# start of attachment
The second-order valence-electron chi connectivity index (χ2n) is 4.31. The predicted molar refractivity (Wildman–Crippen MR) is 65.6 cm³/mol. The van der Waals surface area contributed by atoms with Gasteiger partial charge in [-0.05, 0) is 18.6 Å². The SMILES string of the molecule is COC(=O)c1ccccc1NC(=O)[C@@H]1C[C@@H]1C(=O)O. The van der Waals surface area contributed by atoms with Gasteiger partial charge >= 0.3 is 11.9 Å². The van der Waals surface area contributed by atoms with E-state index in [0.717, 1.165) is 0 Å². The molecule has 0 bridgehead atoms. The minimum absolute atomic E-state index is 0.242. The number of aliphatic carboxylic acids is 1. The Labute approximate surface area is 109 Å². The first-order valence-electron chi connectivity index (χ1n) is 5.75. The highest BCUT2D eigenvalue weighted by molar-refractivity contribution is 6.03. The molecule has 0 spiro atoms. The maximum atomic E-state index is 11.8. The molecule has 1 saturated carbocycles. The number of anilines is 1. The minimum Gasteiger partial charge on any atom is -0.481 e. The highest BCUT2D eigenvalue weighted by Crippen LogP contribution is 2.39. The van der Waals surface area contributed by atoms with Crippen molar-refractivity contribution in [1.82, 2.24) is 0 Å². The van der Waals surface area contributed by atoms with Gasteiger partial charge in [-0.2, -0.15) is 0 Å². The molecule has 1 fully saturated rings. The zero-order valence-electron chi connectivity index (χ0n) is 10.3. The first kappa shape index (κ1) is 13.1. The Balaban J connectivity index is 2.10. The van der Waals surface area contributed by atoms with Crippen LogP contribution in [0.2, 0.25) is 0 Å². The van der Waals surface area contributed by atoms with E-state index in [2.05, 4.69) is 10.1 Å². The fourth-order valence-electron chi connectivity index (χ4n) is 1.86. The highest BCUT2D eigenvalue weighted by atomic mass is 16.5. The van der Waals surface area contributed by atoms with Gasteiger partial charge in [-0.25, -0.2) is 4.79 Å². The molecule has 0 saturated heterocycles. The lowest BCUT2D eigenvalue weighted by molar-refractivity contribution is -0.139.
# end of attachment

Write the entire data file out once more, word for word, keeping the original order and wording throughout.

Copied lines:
The second-order valence-electron chi connectivity index (χ2n) is 4.31. The predicted molar refractivity (Wildman–Crippen MR) is 65.6 cm³/mol. The van der Waals surface area contributed by atoms with Gasteiger partial charge in [-0.05, 0) is 18.6 Å². The SMILES string of the molecule is COC(=O)c1ccccc1NC(=O)[C@@H]1C[C@@H]1C(=O)O. The van der Waals surface area contributed by atoms with Gasteiger partial charge >= 0.3 is 11.9 Å². The van der Waals surface area contributed by atoms with E-state index in [0.717, 1.165) is 0 Å². The molecule has 0 bridgehead atoms. The minimum absolute atomic E-state index is 0.242. The number of aliphatic carboxylic acids is 1. The Labute approximate surface area is 109 Å². The first-order valence-electron chi connectivity index (χ1n) is 5.75. The highest BCUT2D eigenvalue weighted by molar-refractivity contribution is 6.03. The molecule has 0 spiro atoms. The maximum atomic E-state index is 11.8. The molecule has 1 saturated carbocycles. The number of anilines is 1. The minimum Gasteiger partial charge on any atom is -0.481 e. The highest BCUT2D eigenvalue weighted by Crippen LogP contribution is 2.39. The van der Waals surface area contributed by atoms with Crippen molar-refractivity contribution in [1.82, 2.24) is 0 Å². The van der Waals surface area contributed by atoms with Gasteiger partial charge in [-0.2, -0.15) is 0 Å². The molecule has 1 fully saturated rings. The zero-order valence-electron chi connectivity index (χ0n) is 10.3. The first kappa shape index (κ1) is 13.1. The Balaban J connectivity index is 2.10. The van der Waals surface area contributed by atoms with Crippen LogP contribution in [0.2, 0.25) is 0 Å². The van der Waals surface area contributed by atoms with E-state index in [2.05, 4.69) is 10.1 Å². The fourth-order valence-electron chi connectivity index (χ4n) is 1.86. The highest BCUT2D eigenvalue weighted by atomic mass is 16.5. The van der Waals surface area contributed by atoms with Gasteiger partial charge in [-0.25, -0.2) is 4.79 Å². The molecule has 0 saturated heterocycles. The lowest BCUT2D eigenvalue weighted by molar-refractivity contribution is -0.139.